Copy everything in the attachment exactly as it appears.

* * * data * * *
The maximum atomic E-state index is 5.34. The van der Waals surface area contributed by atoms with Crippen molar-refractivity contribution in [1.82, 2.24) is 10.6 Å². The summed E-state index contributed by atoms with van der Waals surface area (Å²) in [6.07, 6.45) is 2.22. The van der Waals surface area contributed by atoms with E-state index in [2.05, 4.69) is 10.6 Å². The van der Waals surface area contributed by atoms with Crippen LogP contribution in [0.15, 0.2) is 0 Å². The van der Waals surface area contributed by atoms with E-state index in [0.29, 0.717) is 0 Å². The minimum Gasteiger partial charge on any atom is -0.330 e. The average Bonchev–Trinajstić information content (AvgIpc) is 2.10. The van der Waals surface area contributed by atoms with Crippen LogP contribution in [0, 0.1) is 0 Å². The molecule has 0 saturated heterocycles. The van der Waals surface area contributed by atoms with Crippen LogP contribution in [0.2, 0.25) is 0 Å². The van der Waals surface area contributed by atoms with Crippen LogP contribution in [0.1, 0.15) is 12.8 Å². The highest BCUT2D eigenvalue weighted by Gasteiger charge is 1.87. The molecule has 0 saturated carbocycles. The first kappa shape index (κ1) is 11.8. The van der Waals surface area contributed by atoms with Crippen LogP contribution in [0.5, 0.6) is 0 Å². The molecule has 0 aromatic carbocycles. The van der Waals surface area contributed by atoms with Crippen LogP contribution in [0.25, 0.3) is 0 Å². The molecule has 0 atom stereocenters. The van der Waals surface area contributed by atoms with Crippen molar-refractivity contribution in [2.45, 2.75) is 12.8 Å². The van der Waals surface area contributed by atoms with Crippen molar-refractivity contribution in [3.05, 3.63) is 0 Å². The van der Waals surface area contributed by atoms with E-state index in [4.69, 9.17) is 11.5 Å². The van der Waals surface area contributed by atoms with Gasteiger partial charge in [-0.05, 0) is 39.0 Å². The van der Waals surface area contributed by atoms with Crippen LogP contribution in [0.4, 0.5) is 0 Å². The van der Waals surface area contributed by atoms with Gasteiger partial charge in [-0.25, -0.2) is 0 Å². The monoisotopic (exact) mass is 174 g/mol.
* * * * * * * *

The maximum atomic E-state index is 5.34. The van der Waals surface area contributed by atoms with Crippen molar-refractivity contribution in [1.82, 2.24) is 10.6 Å². The summed E-state index contributed by atoms with van der Waals surface area (Å²) in [6.07, 6.45) is 2.22. The van der Waals surface area contributed by atoms with E-state index in [2.05, 4.69) is 10.6 Å². The van der Waals surface area contributed by atoms with Crippen LogP contribution in [0.15, 0.2) is 0 Å². The van der Waals surface area contributed by atoms with E-state index in [0.29, 0.717) is 0 Å². The minimum Gasteiger partial charge on any atom is -0.330 e. The average Bonchev–Trinajstić information content (AvgIpc) is 2.10. The van der Waals surface area contributed by atoms with Crippen LogP contribution in [0, 0.1) is 0 Å². The molecule has 0 saturated heterocycles. The van der Waals surface area contributed by atoms with Crippen LogP contribution in [0.2, 0.25) is 0 Å². The van der Waals surface area contributed by atoms with Crippen LogP contribution in [0.1, 0.15) is 12.8 Å². The highest BCUT2D eigenvalue weighted by Gasteiger charge is 1.87. The molecule has 0 saturated carbocycles. The first kappa shape index (κ1) is 11.8. The van der Waals surface area contributed by atoms with Crippen LogP contribution in [0.5, 0.6) is 0 Å². The molecule has 0 aromatic carbocycles. The van der Waals surface area contributed by atoms with Crippen LogP contribution in [0.25, 0.3) is 0 Å². The molecule has 0 atom stereocenters. The van der Waals surface area contributed by atoms with Crippen molar-refractivity contribution in [2.45, 2.75) is 12.8 Å². The van der Waals surface area contributed by atoms with Crippen molar-refractivity contribution in [3.05, 3.63) is 0 Å². The van der Waals surface area contributed by atoms with E-state index in [4.69, 9.17) is 11.5 Å². The van der Waals surface area contributed by atoms with Gasteiger partial charge in [-0.05, 0) is 39.0 Å². The van der Waals surface area contributed by atoms with Crippen LogP contribution in [0.4, 0.5) is 0 Å². The van der Waals surface area contributed by atoms with Gasteiger partial charge in [-0.25, -0.2) is 0 Å². The monoisotopic (exact) mass is 174 g/mol.